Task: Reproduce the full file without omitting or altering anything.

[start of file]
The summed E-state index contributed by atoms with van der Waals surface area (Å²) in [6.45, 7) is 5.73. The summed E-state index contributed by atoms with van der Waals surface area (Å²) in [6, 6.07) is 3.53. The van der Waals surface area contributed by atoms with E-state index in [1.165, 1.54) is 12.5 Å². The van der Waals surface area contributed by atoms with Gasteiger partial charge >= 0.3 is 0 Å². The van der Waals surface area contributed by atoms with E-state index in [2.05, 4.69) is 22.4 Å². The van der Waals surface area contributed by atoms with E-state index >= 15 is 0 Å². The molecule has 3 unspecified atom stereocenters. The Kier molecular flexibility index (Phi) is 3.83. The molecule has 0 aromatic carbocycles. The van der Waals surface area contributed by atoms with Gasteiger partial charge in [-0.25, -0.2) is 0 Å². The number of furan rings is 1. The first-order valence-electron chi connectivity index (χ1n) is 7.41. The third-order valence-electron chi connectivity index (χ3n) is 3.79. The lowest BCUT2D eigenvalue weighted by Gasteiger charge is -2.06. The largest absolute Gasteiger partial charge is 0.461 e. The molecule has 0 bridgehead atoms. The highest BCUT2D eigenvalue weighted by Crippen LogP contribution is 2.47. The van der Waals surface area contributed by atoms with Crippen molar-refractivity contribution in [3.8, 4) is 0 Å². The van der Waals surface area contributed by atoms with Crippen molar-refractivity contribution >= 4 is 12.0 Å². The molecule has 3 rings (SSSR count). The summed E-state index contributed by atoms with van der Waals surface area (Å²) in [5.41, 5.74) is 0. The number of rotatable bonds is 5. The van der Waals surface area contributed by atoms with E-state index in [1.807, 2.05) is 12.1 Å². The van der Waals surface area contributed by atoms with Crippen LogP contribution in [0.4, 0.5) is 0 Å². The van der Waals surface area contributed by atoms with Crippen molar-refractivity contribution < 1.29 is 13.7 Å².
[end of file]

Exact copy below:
The summed E-state index contributed by atoms with van der Waals surface area (Å²) in [6.45, 7) is 5.73. The summed E-state index contributed by atoms with van der Waals surface area (Å²) in [6, 6.07) is 3.53. The van der Waals surface area contributed by atoms with E-state index in [1.165, 1.54) is 12.5 Å². The van der Waals surface area contributed by atoms with Gasteiger partial charge >= 0.3 is 0 Å². The van der Waals surface area contributed by atoms with E-state index in [2.05, 4.69) is 22.4 Å². The van der Waals surface area contributed by atoms with E-state index >= 15 is 0 Å². The molecule has 3 unspecified atom stereocenters. The Kier molecular flexibility index (Phi) is 3.83. The molecule has 0 aromatic carbocycles. The van der Waals surface area contributed by atoms with Gasteiger partial charge in [-0.25, -0.2) is 0 Å². The number of furan rings is 1. The first-order valence-electron chi connectivity index (χ1n) is 7.41. The third-order valence-electron chi connectivity index (χ3n) is 3.79. The lowest BCUT2D eigenvalue weighted by Gasteiger charge is -2.06. The largest absolute Gasteiger partial charge is 0.461 e. The molecule has 0 bridgehead atoms. The highest BCUT2D eigenvalue weighted by Crippen LogP contribution is 2.47. The van der Waals surface area contributed by atoms with Crippen molar-refractivity contribution in [3.8, 4) is 0 Å². The van der Waals surface area contributed by atoms with Crippen molar-refractivity contribution >= 4 is 12.0 Å². The molecule has 3 rings (SSSR count). The summed E-state index contributed by atoms with van der Waals surface area (Å²) in [5.41, 5.74) is 0. The number of rotatable bonds is 5. The van der Waals surface area contributed by atoms with E-state index in [1.807, 2.05) is 12.1 Å². The van der Waals surface area contributed by atoms with Crippen LogP contribution in [0.4, 0.5) is 0 Å². The van der Waals surface area contributed by atoms with Crippen molar-refractivity contribution < 1.29 is 13.7 Å².